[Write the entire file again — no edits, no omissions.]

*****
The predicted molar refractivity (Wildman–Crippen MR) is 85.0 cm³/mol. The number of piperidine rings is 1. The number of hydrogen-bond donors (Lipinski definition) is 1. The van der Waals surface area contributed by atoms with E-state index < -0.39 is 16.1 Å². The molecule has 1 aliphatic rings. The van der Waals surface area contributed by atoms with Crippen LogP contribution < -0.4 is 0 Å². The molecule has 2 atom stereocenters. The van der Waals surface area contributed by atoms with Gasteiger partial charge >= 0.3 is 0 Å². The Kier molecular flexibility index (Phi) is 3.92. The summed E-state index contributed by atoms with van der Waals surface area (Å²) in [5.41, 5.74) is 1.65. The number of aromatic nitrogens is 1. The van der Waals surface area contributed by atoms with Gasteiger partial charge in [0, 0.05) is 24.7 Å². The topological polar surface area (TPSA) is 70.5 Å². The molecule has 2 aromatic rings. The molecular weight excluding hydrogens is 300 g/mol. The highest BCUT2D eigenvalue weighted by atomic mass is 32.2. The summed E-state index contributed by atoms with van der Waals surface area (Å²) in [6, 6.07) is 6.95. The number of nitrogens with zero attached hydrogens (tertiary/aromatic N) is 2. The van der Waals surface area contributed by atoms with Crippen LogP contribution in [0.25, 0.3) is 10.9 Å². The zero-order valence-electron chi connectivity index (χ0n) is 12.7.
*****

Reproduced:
The predicted molar refractivity (Wildman–Crippen MR) is 85.0 cm³/mol. The number of piperidine rings is 1. The number of hydrogen-bond donors (Lipinski definition) is 1. The van der Waals surface area contributed by atoms with E-state index < -0.39 is 16.1 Å². The molecule has 1 aliphatic rings. The van der Waals surface area contributed by atoms with Crippen LogP contribution < -0.4 is 0 Å². The molecule has 2 atom stereocenters. The van der Waals surface area contributed by atoms with Gasteiger partial charge >= 0.3 is 0 Å². The Kier molecular flexibility index (Phi) is 3.92. The summed E-state index contributed by atoms with van der Waals surface area (Å²) in [5.41, 5.74) is 1.65. The number of aromatic nitrogens is 1. The van der Waals surface area contributed by atoms with Gasteiger partial charge in [0, 0.05) is 24.7 Å². The topological polar surface area (TPSA) is 70.5 Å². The molecule has 2 aromatic rings. The molecular weight excluding hydrogens is 300 g/mol. The highest BCUT2D eigenvalue weighted by atomic mass is 32.2. The summed E-state index contributed by atoms with van der Waals surface area (Å²) in [6, 6.07) is 6.95. The number of nitrogens with zero attached hydrogens (tertiary/aromatic N) is 2. The van der Waals surface area contributed by atoms with Crippen LogP contribution in [0.25, 0.3) is 10.9 Å². The zero-order valence-electron chi connectivity index (χ0n) is 12.7.